The cancellations also threatened to cost pilots money, since they only get paid for hours they fly. But on Thursday, the company and the Allied Pilots Association cut a deal that lets pilots get paid for their lost shifts if they were available to fly once the planes were fixed.

The pilots union has emerged as the most vocal critic of the company's performance this week.

The union took out a full-page advertisement in USA Today on Thursday, accusing the company of failing its customers. The ad showed a man dressed like a business traveler, sitting on a cot and scowling off into the distance.

The ad copy noted recent surveys that have rated American poorly for cancellations, late arrivals and customer satisfaction.

Scott Shankland, a first captain and spokesman for the union, said the ad was intended as a wake-up call for American's leaders. He said the MD-80s were safe, but "the cushion that keeps you safe is smaller" because of cutbacks to maintenance.

"This management team is driving reliability down to a point where it will drive customers away," Shankland said. "These guys are damaging this once-great airline."

The union, which represents 12,000 pilots at American, said Friday that pilots would demonstrate against the company in nine cities Tuesday to highlight what it called poor performance and customer service. Near Dallas-Fort Worth International Airport, the union also put up a billboard sounding the same themes.

Ray Neidl, an airline analyst with Calyon Securities, questioned the wisdom of the pilots criticizing their own airline in such a public way.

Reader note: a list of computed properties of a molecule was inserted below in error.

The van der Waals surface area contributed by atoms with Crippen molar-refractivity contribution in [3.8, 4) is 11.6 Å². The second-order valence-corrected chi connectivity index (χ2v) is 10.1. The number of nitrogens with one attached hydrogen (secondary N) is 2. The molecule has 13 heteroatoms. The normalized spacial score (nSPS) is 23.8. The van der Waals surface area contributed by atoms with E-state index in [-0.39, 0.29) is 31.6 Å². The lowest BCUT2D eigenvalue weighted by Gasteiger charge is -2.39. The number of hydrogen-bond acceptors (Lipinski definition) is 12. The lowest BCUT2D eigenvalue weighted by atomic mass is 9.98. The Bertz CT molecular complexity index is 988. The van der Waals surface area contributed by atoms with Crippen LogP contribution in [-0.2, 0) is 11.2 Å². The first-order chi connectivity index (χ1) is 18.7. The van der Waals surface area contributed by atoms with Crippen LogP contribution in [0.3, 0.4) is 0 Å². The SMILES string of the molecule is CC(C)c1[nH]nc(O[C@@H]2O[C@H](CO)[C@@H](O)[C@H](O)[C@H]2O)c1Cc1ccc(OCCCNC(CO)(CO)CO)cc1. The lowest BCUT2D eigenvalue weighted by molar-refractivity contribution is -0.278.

"Someone is giving them bad advice," Neidl said. "It's their jobs at stake."

Arpey declined to be drawn into the dispute with the pilots' union over the ad. He said the company has "thousands of dedicated pilots that are working their tails off to help us work our way through this situation."

A spokesman for American, John Hotard, was more direct.

"We're disappointed that any union would choose negative tactics in a direct attempt to harm the company," he said. "It's energy better spent strengthening the company."

Meanwhile, the Association of Professional Flight Attendants is pushing Arpey and the next top four executives at American's parent, AMR Corp., to decline stock bonuses they are expected to get next week or resign. Similar bonuses have been a flash point in labor-management relations since 2006.

The Transport Workers Union, which represents the mechanics who performed the wire-packing work on the planes, was less critical of the company.

A TWU vice president, Dennis Burchette, said FAA has made it more difficult to comply with safety rules by revising them frequently. He called the failed inspections "more a compliance issue than a safety question."

The cancellations affected some of American's oldest airplanes. Its MD-80s average 18 years in age.

Neidl, the airline analyst, said the groundings "may be more of an FAA administrator problem," but added that they have highlighted the fact that older aircraft need more care and attention.

American's entire fleet averages 15 years in age, the second oldest in the industry behind Northwest Airlines, according to regulatory filings by the airlines.